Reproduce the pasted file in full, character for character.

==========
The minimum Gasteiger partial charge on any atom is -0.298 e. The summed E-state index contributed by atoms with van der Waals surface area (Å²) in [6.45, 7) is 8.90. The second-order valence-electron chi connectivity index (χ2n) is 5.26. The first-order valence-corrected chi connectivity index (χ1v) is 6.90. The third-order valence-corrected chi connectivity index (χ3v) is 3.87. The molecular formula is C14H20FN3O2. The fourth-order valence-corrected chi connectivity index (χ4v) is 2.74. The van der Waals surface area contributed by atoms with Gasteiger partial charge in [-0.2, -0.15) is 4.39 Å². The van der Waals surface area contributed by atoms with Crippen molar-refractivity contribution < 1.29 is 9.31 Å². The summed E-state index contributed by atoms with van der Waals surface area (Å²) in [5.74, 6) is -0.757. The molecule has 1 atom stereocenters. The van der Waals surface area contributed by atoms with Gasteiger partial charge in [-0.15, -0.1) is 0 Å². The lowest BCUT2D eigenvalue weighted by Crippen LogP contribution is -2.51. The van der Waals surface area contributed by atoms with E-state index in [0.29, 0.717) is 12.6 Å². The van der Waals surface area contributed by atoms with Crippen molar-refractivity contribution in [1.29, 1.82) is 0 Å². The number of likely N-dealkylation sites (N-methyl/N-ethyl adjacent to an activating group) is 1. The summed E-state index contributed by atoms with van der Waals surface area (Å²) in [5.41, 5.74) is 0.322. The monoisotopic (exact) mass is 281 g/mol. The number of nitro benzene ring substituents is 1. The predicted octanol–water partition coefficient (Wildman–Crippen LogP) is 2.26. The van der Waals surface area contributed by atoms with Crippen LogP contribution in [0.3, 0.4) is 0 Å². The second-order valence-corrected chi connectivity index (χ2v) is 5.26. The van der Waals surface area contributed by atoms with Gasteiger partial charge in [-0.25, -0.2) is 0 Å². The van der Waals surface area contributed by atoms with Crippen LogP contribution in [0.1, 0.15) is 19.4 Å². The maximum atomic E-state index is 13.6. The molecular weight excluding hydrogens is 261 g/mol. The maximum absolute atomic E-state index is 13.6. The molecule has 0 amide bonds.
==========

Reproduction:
The minimum Gasteiger partial charge on any atom is -0.298 e. The summed E-state index contributed by atoms with van der Waals surface area (Å²) in [6.45, 7) is 8.90. The second-order valence-electron chi connectivity index (χ2n) is 5.26. The first-order valence-corrected chi connectivity index (χ1v) is 6.90. The third-order valence-corrected chi connectivity index (χ3v) is 3.87. The molecular formula is C14H20FN3O2. The fourth-order valence-corrected chi connectivity index (χ4v) is 2.74. The van der Waals surface area contributed by atoms with Gasteiger partial charge in [-0.2, -0.15) is 4.39 Å². The van der Waals surface area contributed by atoms with Crippen molar-refractivity contribution < 1.29 is 9.31 Å². The summed E-state index contributed by atoms with van der Waals surface area (Å²) in [5.74, 6) is -0.757. The molecule has 1 atom stereocenters. The van der Waals surface area contributed by atoms with Gasteiger partial charge in [-0.15, -0.1) is 0 Å². The lowest BCUT2D eigenvalue weighted by Crippen LogP contribution is -2.51. The van der Waals surface area contributed by atoms with E-state index in [0.29, 0.717) is 12.6 Å². The van der Waals surface area contributed by atoms with Crippen molar-refractivity contribution in [1.29, 1.82) is 0 Å². The number of likely N-dealkylation sites (N-methyl/N-ethyl adjacent to an activating group) is 1. The summed E-state index contributed by atoms with van der Waals surface area (Å²) in [5.41, 5.74) is 0.322. The monoisotopic (exact) mass is 281 g/mol. The number of nitro benzene ring substituents is 1. The predicted octanol–water partition coefficient (Wildman–Crippen LogP) is 2.26. The van der Waals surface area contributed by atoms with Crippen LogP contribution in [0.3, 0.4) is 0 Å². The second-order valence-corrected chi connectivity index (χ2v) is 5.26. The van der Waals surface area contributed by atoms with Gasteiger partial charge in [-0.25, -0.2) is 0 Å². The van der Waals surface area contributed by atoms with Crippen LogP contribution in [0.1, 0.15) is 19.4 Å². The maximum atomic E-state index is 13.6. The molecular weight excluding hydrogens is 261 g/mol. The maximum absolute atomic E-state index is 13.6. The molecule has 0 amide bonds.